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Sunday, 7 February 2016

How to Stop Corruption at Universities


Speech at the opening of the Postgraduate Certificate Program on Student-Centred Teaching at the Papua New Guinea University of Technology on Wednesday 10 February 2016, 4  pm.


Why is the Papua New Guinea University of Technology offering a course for all its staff on student centred teaching? Possible answers are, because of accreditation requirements, because of our vision to become a student-centred university producing highly employable graduates, because of the specific characteristics of our special students, or because we constantly need to update our knowledge in order to stay relevant in society?

Let me tell you how I feel about it.  I belief that only by focusing exclusively on excellence in teaching and research, universities can be leading institutions towards building a knowledge-based society. This course will help us focus again on our fundamental principles in teaching, propel us towards excellent and best-practice, and assist us in developing a common understanding and approach to effective teaching.

However, more effective teaching and better learning will only occur only if all forms of corruption at the university are rooted out.

When I started teaching environmental economics and policy in 1994 at universities in Costa Rica, the class debate on issues regarding environmental policy, always led to a discussion about corruption. I was very surprised about this, until I realized that for my students it was not their university degree or talent that guaranteed a professional career, but rather the depths of their parents or their sponsors' pockets in buying their way into a state organization or enterprise. This is disheartening for young people, and does not stimulate them to get a real education. This experience strengthened my resolve to lead a university and re-focus it on its mission of striving for excellence in teaching and research.

Corruption: measurement and drivers

Due to its secretive nature corruption itself is hard to measure, but the perception of corruption can be measured through surveys. In Papua New Guinea, the perception of corruption is very high. In fact, in the latest ranking by Transparency International is it the 25th most corrupt country among 168 listed countries. We have a phenomenon of economic growth without development, as defined as in improvement in health and education outcomes. Papua New Guinea is on of the few countries that in 2015 had not achieved a single millenium development goal in education and health. The main cause of this is corruption.

As a result of wide spread corruption, the profits of 10 years of economic growth have been wasted, and if nothing happens the next 10 years will be wasted as well. We can not cross the sea by standing on the shore and looking at the horizon. We must do something about it.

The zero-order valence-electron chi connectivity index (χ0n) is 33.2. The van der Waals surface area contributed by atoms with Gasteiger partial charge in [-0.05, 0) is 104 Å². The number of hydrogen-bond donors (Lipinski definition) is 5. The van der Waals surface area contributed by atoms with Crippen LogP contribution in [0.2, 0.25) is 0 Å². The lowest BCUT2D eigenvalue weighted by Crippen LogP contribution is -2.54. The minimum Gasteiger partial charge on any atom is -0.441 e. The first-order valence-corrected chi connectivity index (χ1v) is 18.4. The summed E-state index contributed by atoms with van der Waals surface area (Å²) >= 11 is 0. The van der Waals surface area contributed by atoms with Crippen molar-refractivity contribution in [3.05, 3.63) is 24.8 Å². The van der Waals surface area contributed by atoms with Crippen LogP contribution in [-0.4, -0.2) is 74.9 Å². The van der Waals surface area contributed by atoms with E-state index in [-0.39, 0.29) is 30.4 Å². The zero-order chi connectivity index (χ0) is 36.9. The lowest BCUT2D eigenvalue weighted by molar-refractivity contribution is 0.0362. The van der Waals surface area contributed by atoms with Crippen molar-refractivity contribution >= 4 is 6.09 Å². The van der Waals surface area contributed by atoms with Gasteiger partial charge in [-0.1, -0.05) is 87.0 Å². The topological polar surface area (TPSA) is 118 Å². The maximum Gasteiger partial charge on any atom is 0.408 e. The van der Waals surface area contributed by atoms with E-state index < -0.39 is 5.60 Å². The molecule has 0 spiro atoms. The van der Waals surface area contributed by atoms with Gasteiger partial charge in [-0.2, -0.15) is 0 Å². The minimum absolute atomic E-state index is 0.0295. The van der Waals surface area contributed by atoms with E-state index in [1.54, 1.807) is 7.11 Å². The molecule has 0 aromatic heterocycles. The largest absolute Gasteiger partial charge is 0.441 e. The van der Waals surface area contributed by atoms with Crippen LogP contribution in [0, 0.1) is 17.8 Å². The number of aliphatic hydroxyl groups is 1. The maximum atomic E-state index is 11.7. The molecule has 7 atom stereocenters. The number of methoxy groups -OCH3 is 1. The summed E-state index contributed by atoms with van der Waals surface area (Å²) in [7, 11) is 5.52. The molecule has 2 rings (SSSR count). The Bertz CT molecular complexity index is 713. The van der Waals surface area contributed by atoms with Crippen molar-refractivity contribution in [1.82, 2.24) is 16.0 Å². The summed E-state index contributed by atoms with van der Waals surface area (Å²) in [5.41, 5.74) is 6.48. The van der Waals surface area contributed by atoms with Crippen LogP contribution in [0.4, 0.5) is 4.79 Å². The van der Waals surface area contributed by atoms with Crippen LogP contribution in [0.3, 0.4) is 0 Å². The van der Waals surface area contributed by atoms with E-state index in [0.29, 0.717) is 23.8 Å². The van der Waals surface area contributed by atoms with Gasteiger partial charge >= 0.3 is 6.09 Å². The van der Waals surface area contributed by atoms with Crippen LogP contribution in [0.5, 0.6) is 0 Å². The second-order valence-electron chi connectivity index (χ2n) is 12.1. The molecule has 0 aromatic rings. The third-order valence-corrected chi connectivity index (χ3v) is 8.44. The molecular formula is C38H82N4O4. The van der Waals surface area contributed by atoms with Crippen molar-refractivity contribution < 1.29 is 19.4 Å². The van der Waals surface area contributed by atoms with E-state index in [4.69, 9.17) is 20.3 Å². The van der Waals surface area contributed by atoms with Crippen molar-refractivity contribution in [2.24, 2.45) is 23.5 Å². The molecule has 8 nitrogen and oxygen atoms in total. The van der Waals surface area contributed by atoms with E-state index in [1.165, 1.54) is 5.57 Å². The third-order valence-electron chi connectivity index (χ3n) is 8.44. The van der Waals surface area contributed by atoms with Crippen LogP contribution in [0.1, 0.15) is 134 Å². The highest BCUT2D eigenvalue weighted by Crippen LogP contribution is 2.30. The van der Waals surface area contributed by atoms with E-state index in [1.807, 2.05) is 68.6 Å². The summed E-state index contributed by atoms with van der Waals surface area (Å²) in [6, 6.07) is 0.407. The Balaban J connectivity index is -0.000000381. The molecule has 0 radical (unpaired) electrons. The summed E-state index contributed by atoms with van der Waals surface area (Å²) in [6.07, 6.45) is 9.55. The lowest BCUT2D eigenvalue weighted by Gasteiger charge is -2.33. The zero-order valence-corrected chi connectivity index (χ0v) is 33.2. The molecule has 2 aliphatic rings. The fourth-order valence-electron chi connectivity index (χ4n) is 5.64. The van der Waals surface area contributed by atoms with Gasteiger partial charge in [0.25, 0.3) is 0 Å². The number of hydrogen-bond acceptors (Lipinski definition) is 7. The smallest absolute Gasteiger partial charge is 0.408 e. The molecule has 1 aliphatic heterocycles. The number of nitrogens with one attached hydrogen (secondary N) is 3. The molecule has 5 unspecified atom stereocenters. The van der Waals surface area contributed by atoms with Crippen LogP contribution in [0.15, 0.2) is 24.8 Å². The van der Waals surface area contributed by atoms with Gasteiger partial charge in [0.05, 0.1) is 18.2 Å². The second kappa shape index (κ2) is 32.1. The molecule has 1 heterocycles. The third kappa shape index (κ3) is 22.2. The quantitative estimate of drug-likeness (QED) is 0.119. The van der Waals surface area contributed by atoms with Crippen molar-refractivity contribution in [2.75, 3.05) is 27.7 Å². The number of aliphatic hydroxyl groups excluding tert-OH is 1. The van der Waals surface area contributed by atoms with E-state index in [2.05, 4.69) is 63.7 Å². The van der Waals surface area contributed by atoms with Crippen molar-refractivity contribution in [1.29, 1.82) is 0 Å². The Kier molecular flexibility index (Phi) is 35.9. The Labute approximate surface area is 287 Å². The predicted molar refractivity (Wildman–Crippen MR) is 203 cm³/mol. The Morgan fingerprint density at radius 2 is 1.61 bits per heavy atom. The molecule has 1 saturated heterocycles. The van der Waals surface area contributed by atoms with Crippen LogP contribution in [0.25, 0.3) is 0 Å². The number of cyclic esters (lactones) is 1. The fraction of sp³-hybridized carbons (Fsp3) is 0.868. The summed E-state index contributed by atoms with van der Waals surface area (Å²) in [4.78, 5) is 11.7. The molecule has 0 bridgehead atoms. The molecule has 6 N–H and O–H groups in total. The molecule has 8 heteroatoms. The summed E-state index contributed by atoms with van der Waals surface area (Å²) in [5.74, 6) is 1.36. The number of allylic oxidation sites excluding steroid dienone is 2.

When we ask Mr. Google to analyze the frequency of the word “corruption” in all the books it has scanned we find the following graph:

Frequency of the word "corruption" in English in Google books
This seems to indicate that since the 1990s the issue of corruption has become of more public concern. Possibly, the role of IT and the media have helped uncover a phenomenon that was previously hard to detect. Globalization, higher literacy, better education, and stronger democratization of society have possibly helped to raise awareness about corruption.
The word “corruption” comes from Latin, and was first used in Italian "corruzione" to indicate political corruption.

Corruption is simply the it is the use of public office for private gain.There are four pillars or drivers of corruption:
  1. the corruptors (bribe supply) 
  2. the corrupted (bribe demand) 
  3. impunity (the legal system) 
  4. tolerance (morality) 
The first two pillars see corruption as a market, where demand meets supply. A market is a very resilient institution, and supply is bound to meet demand. Some have even argued that a low level of corruption is like oil in the machinery of the state. Regrettably, experience shows that a low level of corruption quickly escalates to a higher level, if impunity and tolerance exists. Tolerance is by fare the hardest to root out, but when impunity stops slowly tolerance will decrease.

Corruption at Universities

At universities, generally speaking the are five types of corruption, in:
  1. governance
  2. access
  3. operations
  4. teaching, and 
  5. research.
Corruption in governance occurs when governments mistakenly believe that they can ignore university autonomy and treat universities as if they were other government departments. Corruption spreads from the top, and then impacts all levels of the organization. It becomes widespread quickly, and leads to the gradual decline in the capacity of public institutions to deliver the services they are supposed to.

When the government can appoint or approve the appointment of the Chancellor, Vice-Chancellor or Professors, the university system will slowly crumbles, because it is mostly not the most deserving candidate who is appointed. In industrialised countries, there are only two countries where the government appoints the university Chancellor or Vice-Chancellor, Sweden and the Netherlands respectively. Both countries, however, have stable democracies, and a low level of politicisation of public institutions.

The erosion of university autonomy, which inevitably leads to restrictions on academic freedom is wide-spread problem in Latin-America, Africa and Asia. The president of India, Dr. Mukherjee, for example, has remarked that India can never become a world power when it has not a single university in the top 200. The only Indian universities which appear in the ranking are those that have a significant degree of autonomy.

At our University the appointment of a the legitimate Chancellor Sir Nagora Bogan in November 2012, and subsequently his leadership in appointing a new Council in April 2014 has done much to stem corruption in governance.

Corruption in university access regrettably is wide spread. At some universities, children of Faculty or staff members are selected while their results are insufficient. Nepotism or tribalism (called "wantokism" in Papua New Guinea) is still widely tolerated, for example, but is really a blatant form corruption. It is ironic that through this type of corruption the middle and upper classes, who least need access to low-cost public universities, gain a disproportionate access. Scholarships are given to the undeserving rather than those with talent and merit. In those cases, public universities contribute to the continuation of a particular ruling class, rather than a way for talent to develop. Public universities become a way of channeling subsidies to the rich, or political clients. The poor have no choice but to go to private universities, and often pay more although through more clever payment mechanisms or loan schemes.